This Brain Box is a book that focuses upon guiding students through that sticky period of preparing for and taking exams at all levels. This encompasses presenting good learning habits and how they can become habitual and normal practice as well considering motivational issues. The book is written primarily for students as it is part guide, part notebook, part reference book. However, I would argue that the book would be of great use for teachers, as the book contains easy to implement activities, particularly for revision, which can be used in lessons for any subjects, as well as parents, as there is plenty of practical advice which can enable parents to support their child effectively in that nervous exam season. I would also add, that this book would be an ideal resource for any teachers who oversee their school’s PSHE programme, as the activities in this book can (and might say) should be implemented in a Year 11 PSHE provision.
The book is well structured and starts with considering effective habits of success and motivation issues, which are clearly rooted in theory and modern thinking as mindsets and the theory behind flow are covered extremely effectively here. Indeed, this resource would be very effective in a CPD session on how these ideas can be implemented in the classroom. Then, it takes us through exploring effective ways of working including some great strategies and the best explanation I have seen on how to use the popular idea of foldables. Then the book methodically looks at how to deal with revision, exams and results, which all students and parents should read as they would gain great advice and confidence from the information given here.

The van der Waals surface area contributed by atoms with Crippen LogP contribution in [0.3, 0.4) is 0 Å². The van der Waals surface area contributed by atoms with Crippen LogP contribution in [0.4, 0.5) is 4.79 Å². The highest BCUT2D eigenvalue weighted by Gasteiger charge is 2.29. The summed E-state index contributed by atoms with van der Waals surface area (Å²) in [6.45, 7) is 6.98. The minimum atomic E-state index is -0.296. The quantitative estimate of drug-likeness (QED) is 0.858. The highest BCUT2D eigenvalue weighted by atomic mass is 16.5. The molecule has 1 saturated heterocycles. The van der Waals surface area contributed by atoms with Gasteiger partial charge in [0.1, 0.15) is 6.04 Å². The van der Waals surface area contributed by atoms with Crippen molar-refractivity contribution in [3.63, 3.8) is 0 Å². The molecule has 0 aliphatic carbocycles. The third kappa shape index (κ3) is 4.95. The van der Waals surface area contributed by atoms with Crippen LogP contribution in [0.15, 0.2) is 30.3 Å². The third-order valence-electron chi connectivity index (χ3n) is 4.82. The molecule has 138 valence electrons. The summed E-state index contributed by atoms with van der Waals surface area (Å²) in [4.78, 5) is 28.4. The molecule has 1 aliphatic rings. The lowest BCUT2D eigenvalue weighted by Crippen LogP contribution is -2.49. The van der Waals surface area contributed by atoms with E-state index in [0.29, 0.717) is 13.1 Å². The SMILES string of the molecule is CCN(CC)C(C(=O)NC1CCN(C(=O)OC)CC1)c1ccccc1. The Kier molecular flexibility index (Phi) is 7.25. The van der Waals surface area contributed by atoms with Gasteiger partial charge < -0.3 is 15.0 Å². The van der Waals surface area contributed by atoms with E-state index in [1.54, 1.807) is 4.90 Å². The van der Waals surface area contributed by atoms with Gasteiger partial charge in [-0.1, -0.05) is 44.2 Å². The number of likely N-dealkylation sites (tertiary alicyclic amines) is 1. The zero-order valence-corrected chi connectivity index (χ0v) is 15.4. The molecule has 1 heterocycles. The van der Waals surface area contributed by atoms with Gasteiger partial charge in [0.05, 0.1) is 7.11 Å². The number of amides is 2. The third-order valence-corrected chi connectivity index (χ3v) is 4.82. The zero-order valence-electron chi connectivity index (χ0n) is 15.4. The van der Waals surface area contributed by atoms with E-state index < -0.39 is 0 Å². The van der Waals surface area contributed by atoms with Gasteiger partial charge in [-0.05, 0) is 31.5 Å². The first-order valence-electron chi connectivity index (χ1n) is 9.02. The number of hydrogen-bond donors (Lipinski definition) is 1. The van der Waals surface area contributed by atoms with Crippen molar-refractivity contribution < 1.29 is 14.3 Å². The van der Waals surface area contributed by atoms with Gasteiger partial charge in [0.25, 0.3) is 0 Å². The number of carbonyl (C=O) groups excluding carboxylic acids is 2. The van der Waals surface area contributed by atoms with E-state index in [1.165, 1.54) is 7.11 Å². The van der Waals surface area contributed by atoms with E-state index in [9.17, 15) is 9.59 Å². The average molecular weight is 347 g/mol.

As with all Independent Learning Press books, The Brain Box is gorgeously and attractively designed which makes this wealth of great advice and information eye catching and well-structured. Benton and Hodgson have adopted an informal and accessible writing style which adds greatly to the value of this book and helps communicate a range of potentially challenging and demanding theoretical ideas effectively. This is a resource, which can help all those – teachers, parents, and, most importantly, students – who are stakeholders in the examination season maximise performance at whatever level they are at or role that they carry out. Highly recommended.